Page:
Post by Clarisse Sullivan
“What is more dangerous? The rogue wave, the pirate, the hurricane? Or staying tied to the dock?” Nainoa Thompson of the Polynesian Voyaging Society asked the audience this question during the National Ocean Exploration Forum, All Hands On Deck, at the MIT Media Lab in Cambridge, Massachusetts. In November 2018, this 2-day forum spearheaded by Katy Croff Bell brought together ocean enthusiasts from various backgrounds including science, film, arts, policy, and industry to reflect upon and address the need to protect our ocean biosphere through exploration, research, education, and community involvement. As an Ocean Discovery Fellow, I had the privilege to be a part of that conversation. I participated in highly interactive and inclusive panel discussions and workshops during the forum, as well as the Boston Ocean Day activities at the New England Aquarium. These discussions and workshops were unique opportunities where people representing many different specialities brain-stormed solutions to better educate and engage the public through the themes of play, imagine, immerse, create, explore, and connect.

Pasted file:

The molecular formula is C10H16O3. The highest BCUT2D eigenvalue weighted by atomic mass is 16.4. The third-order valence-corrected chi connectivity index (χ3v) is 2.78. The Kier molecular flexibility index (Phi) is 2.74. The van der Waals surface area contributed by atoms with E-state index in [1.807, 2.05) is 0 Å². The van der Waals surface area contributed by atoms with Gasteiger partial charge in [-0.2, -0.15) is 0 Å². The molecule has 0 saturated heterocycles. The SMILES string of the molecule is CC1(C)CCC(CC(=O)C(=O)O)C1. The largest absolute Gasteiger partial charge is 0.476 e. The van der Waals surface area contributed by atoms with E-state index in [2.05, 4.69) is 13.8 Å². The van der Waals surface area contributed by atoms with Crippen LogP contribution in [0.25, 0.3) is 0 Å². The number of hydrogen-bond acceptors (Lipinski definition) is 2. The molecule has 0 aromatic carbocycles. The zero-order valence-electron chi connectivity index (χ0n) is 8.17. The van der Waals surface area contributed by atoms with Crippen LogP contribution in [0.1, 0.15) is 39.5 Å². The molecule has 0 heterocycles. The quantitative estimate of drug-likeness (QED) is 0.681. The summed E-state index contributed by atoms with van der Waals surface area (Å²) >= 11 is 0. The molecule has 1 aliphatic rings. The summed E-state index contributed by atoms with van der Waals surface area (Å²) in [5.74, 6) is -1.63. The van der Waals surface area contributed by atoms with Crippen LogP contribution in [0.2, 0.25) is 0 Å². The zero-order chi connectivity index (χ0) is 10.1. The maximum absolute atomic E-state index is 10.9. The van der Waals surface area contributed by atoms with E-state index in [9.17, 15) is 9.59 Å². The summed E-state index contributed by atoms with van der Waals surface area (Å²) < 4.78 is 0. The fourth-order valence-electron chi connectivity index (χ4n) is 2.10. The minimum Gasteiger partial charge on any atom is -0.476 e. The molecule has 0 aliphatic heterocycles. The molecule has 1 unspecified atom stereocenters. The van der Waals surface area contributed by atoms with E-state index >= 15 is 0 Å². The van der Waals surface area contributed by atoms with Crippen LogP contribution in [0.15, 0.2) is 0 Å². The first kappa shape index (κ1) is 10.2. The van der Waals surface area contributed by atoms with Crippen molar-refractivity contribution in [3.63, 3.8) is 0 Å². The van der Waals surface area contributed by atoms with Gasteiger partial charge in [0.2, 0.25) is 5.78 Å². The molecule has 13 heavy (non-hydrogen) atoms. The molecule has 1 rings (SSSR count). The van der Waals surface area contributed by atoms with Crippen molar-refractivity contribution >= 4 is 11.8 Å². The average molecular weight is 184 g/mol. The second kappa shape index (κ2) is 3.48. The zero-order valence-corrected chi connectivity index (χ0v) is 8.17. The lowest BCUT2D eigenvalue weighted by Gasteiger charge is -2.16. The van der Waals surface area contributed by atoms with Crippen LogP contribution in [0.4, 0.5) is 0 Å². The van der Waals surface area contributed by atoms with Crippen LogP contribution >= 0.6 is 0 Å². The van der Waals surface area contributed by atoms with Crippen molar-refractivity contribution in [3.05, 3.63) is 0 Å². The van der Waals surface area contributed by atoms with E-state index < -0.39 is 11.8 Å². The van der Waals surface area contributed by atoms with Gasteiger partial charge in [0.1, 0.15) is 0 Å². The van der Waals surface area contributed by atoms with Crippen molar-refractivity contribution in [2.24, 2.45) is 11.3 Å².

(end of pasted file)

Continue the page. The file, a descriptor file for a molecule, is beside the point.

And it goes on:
Engaging in play can be a powerful way to spark curiosity and creativity in both children and adults. So how can we promote curiosity and deeper learning for our oceans through play? Andre Fountain (Aspen Institute Sports & Society Program) and Reece Pacheco (World Surf League) suggest engaging the community through recreation. Play in the water and start from there! You can teach your friends and family how to swim or surf (or point them in the direction of those who can) so they can learn more about their local waters. If you don’t have an ocean in your backyard, you can incorporate hands-on activities like marine themed Lego projects, knot tying or maybe even nautical board games and escape rooms! Both kids and adults will be, in the words of Reece, even more “stoked” to learn and care about the oceans when they are engaged in play.